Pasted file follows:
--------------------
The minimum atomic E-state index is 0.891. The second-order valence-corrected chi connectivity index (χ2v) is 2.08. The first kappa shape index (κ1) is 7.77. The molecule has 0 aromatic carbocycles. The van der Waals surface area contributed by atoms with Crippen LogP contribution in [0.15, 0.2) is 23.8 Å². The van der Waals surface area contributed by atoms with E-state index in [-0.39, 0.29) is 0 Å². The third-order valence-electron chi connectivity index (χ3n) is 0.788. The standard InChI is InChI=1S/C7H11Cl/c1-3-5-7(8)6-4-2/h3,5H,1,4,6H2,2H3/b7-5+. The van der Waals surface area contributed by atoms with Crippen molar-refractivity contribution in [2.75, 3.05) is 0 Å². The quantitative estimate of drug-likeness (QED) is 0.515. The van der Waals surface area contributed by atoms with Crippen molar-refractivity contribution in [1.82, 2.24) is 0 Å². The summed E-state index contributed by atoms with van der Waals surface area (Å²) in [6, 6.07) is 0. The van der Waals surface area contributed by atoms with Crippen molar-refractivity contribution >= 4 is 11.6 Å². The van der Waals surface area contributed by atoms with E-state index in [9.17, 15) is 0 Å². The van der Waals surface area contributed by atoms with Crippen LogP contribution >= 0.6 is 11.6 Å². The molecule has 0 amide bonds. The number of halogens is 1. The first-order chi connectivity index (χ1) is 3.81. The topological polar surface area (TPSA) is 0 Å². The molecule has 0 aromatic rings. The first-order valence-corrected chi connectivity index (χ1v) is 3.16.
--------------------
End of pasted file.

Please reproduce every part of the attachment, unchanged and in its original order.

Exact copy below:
The minimum atomic E-state index is 0.891. The second-order valence-corrected chi connectivity index (χ2v) is 2.08. The first kappa shape index (κ1) is 7.77. The molecule has 0 aromatic carbocycles. The van der Waals surface area contributed by atoms with Crippen LogP contribution in [0.15, 0.2) is 23.8 Å². The van der Waals surface area contributed by atoms with E-state index in [-0.39, 0.29) is 0 Å². The third-order valence-electron chi connectivity index (χ3n) is 0.788. The standard InChI is InChI=1S/C7H11Cl/c1-3-5-7(8)6-4-2/h3,5H,1,4,6H2,2H3/b7-5+. The van der Waals surface area contributed by atoms with Crippen molar-refractivity contribution in [2.75, 3.05) is 0 Å². The quantitative estimate of drug-likeness (QED) is 0.515. The van der Waals surface area contributed by atoms with Crippen molar-refractivity contribution in [1.82, 2.24) is 0 Å². The summed E-state index contributed by atoms with van der Waals surface area (Å²) in [6, 6.07) is 0. The van der Waals surface area contributed by atoms with Crippen molar-refractivity contribution >= 4 is 11.6 Å². The van der Waals surface area contributed by atoms with E-state index in [9.17, 15) is 0 Å². The van der Waals surface area contributed by atoms with Crippen LogP contribution >= 0.6 is 11.6 Å². The molecule has 0 amide bonds. The number of halogens is 1. The first-order chi connectivity index (χ1) is 3.81. The topological polar surface area (TPSA) is 0 Å². The molecule has 0 aromatic rings. The first-order valence-corrected chi connectivity index (χ1v) is 3.16.